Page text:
Ph.D. in Mathematics


The Department of Mathematics and Statistics offers instruction and research experiences leading to a Ph.D. degree in Mathematics. Particular research strengths include phylogenetics and algebraic statistics, polytopes, control and inverse theory for PDEs, soliton theory and mathematical physics, and configurations of points and lines.

Since UAF's Mathematics Ph.D. program is small, it offers the opportunity to work especially closely with leading researchers in mathematics following individualized educational and research plans. Students may be accepted into the Ph.D. program following completion of either a Bachelors or Masters program in Mathematics or a related field; those who have not completed work comparable to a Masters in Mathematics will earn an MS in their first two years of the program. The program is designed for flexibility, but Ph.D. research areas are limited to those of the faculty advising Ph.D. students.

Currently, six faculty members advise Ph.D. studies. For more information on these faculty and their research interests, see 'Faculty advising Ph.D.s'. If you are interested in pursuing a Ph.D. at UAF, we strongly suggest you investigate these areas before you apply, to be sure that available research opportunities match your interests.

Program structure

The Ph.D. program includes challenging coursework through the M.S. level, followed by individualized study leading to the solution of research problems. A typical route through the program involves: passing written M.S. examinations, learning background material for a research area through an M.S. project, completing a Ph.D. examination as designed by the student's graduate advisory committee, presenting a thesis proposal, and performing original research. The written dissertation must be high quality original work, worthy of publication in a professional journal. After the M.S., Ph.D. students should expect their studies to be primarily research-focused, under close supervision of their advisor. See 'Program requirements and timelines' for more information on typical progressions through the program.


Students in good standing may be funded as Teaching Assistants and Research Assistants (TAs and RAs). Duties of a TA vary from leading recitation sections for calculus and providing tutoring, to teaching undergraduate courses. We take seriously the development of TAs into solid mathematics instructors, as part of their preparation for an academic career.

A Research Assistantship is usually funded through a grant to an individual faculty member, and is generally available only to more advanced students. If a student is awarded an RAship, then it is expected that the student's own research will be in the area funded by the grant.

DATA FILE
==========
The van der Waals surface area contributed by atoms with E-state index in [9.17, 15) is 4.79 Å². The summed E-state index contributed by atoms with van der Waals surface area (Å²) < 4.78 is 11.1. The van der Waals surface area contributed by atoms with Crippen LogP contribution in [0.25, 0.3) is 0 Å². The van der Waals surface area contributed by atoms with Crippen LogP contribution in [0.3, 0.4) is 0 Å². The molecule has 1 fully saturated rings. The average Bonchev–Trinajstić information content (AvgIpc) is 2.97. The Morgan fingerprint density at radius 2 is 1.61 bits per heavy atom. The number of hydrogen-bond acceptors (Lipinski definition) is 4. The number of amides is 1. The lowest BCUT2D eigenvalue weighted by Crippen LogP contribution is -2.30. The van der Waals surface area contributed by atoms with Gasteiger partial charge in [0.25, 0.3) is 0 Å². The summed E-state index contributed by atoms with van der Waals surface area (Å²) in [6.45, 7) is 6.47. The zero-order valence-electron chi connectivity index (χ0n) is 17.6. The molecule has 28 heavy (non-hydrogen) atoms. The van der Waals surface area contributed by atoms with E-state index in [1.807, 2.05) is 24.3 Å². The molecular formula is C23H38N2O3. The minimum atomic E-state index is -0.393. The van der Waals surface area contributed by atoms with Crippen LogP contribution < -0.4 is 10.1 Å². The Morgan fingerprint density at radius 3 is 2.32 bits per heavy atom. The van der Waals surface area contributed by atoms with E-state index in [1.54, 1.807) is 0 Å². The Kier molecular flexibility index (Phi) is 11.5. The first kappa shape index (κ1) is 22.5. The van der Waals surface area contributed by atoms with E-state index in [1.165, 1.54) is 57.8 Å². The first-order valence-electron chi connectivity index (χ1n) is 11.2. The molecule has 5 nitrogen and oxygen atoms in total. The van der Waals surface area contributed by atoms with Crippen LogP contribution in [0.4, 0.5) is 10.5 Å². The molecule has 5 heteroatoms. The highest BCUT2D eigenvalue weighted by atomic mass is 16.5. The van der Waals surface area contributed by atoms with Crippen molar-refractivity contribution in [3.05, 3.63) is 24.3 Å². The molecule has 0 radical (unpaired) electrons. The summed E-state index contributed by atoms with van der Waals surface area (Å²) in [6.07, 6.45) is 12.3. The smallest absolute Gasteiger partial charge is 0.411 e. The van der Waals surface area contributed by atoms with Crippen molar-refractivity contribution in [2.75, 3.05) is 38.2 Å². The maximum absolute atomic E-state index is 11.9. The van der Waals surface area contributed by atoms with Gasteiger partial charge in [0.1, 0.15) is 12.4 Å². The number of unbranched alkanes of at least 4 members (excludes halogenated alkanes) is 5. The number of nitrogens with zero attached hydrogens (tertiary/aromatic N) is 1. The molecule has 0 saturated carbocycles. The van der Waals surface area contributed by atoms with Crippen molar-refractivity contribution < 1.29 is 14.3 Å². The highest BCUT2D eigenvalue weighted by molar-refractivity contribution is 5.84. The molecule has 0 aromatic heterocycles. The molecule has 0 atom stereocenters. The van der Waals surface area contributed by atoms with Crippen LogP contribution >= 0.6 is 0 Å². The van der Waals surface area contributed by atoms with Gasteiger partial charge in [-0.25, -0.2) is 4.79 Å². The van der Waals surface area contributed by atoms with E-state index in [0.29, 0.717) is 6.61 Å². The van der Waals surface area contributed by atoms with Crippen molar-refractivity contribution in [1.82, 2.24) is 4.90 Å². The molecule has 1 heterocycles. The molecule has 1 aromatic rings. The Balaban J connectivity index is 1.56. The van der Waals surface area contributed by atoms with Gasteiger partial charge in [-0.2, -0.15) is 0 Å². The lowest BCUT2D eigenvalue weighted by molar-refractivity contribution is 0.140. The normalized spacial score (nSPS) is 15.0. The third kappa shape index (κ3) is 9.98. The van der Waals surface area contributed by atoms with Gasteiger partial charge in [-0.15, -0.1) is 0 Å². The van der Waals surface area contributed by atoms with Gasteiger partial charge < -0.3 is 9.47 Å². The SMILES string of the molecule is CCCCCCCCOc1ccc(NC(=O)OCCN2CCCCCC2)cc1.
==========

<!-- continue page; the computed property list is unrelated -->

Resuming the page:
Applications are evaluated when complete. To be competitive for financial support, applications should be complete at least six months before intended admission. Firm application deadlines are June 1 for fall admission and October 15 for spring (March 1 and Sept 1 for international applicants). Applicants who are not native English speakers are eligible for TAships, but language skills are taken into account in funding decisions.

While summer support is not provided through TAships and most RAships, students with some teaching background can teach summer session courses to supplement their income.


Students wishing to be admitted to UAF's Ph.D. program in mathematics must apply to the UAF graduate school, through UAonline. Materials needed for a complete application are: official transcripts, resume or CV, a statement of academic goals, and at least three letters of recommendation. Recommendation letters should address educational background, mathematical ability, and research and teaching potential. Applications are evaluated as received, but to be competitive for financial support should be complete at least six months before intended admission. Firm deadlines are June 1 for fall admission and October 15 for spring (March 1 and Sept 1 for international applicants).

While submission of GRE scores is generally not required, we recommend that the GRE Mathematics subject test score be submitted by Ph.D. applicants.

International applicants from countries whose primary language is not English must submit TOEFL or IELTS scores, under UAF policies. (Requests for exceptions to this must be submitted to the Office of Admissions, and not to the department.) International applicants with GPA equivalents of 3 or less on a 4 point scale must also submit GRE general test scores. For more detailed requirements for international applicants please see the UAF catalog.

To start an application, visit UAOnline and follow directions for a "New Student" applying for admission. You will be asked to create a login ID and a six number PIN. You can then begin electronic submission of application materials. Letters of recommendation should be sent from the recommenders to the admissions office, either by e-mail or standard mail.

Ph.D. applicants who are denied admission may instead be offered admission and funding for the MS program. While such an offer carries no promise of continuing beyond the MS, a student who is successful in the M.S. program may later re-apply to continue on for the Ph.D.


UAF, the premier research institution in Alaska, is located in Fairbanks, in the interior of the state.

Fairbanks and the surrounding area forms a community of about 100,000 people, easily accessible by major airlines, or by highway. Alaska offers unparalleled opportunities to enjoy outdoor activities year round, including cross-country skiing, hiking and camping, wilderness exploration, hunting and fishing, and appreciation of an exceptionally beautiful natural environment.

For more information on living in Fairbanks, from a graduate student's perspective, read the article Life in Fairbanks, by Ben Abbott.